- Adults learn best by doing
- Adults learn best when new information is reinforced and repeated
- Adults learn better when information is presented in different ways
Three Kinds of “Learning Exchanges” RLI Applies During Training:
- Participant to Participant: “Participant to participant” learning exchange recognizes that participants can learn from one another’s experiences. Participant to participant exchanges should be a key feature of the training.
- Participant to Facilitator: Facilitators can learn as much from training sessions as participants do. On many subjects, a group of participants may have more extensive knowledge and experience in certain areas than a facilitator.
- Facilitator to Participant: Classroom learning needs structure. A facilitator’s role is to guide discussions, encourage participation, draw out and/or add information as needed, and highlight key issues and points.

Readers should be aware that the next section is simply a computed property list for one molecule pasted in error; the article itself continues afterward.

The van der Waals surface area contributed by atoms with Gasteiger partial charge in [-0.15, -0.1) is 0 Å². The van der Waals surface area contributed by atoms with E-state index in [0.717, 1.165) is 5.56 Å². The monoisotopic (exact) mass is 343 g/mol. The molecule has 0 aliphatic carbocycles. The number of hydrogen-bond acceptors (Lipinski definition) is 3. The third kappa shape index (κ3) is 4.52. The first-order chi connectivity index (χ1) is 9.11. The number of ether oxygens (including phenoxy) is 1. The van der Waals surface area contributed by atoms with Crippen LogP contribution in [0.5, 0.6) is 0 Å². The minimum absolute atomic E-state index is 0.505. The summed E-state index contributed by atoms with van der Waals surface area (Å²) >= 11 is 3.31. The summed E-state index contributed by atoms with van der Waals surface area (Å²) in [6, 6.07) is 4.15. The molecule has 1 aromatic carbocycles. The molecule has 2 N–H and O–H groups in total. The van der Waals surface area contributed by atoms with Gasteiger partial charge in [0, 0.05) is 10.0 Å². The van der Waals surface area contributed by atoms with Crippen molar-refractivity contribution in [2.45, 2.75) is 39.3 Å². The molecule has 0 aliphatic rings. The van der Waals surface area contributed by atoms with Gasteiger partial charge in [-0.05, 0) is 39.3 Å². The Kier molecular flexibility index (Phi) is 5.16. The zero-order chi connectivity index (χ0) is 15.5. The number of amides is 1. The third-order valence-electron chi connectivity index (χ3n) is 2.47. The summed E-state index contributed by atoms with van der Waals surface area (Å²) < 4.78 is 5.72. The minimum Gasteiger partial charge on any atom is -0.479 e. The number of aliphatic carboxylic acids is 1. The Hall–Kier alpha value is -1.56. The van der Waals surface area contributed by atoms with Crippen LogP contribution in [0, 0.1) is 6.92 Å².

General Principles RLI Applies:
The best training programs take advantage of the following characteristics of adult learners:
- Adults are self-motivated.
- Adults expect to gain information that has immediate application to their lives.
- Adults learn best when they are actively engaged.
- Adult learning activities are most effective when they are designed to allow students to develop both technical knowledge and general skills.
- Adults learn best when they have time to interact, not only with the instructor but also with each other.
- Adults learn best when asked to share each other’s personal experiences at work and elsewhere.
Participatory Methods of Instruction
Participatory training methods draw on participants’ own experiences. They encourage teamwork and group problem solving.
Participatory methods 1) draw on participants’ own knowledge and experience about work related challenges; 2) emphasizes learning through doing without relying on reading; and 3) create a comfortable learning experience for everyone.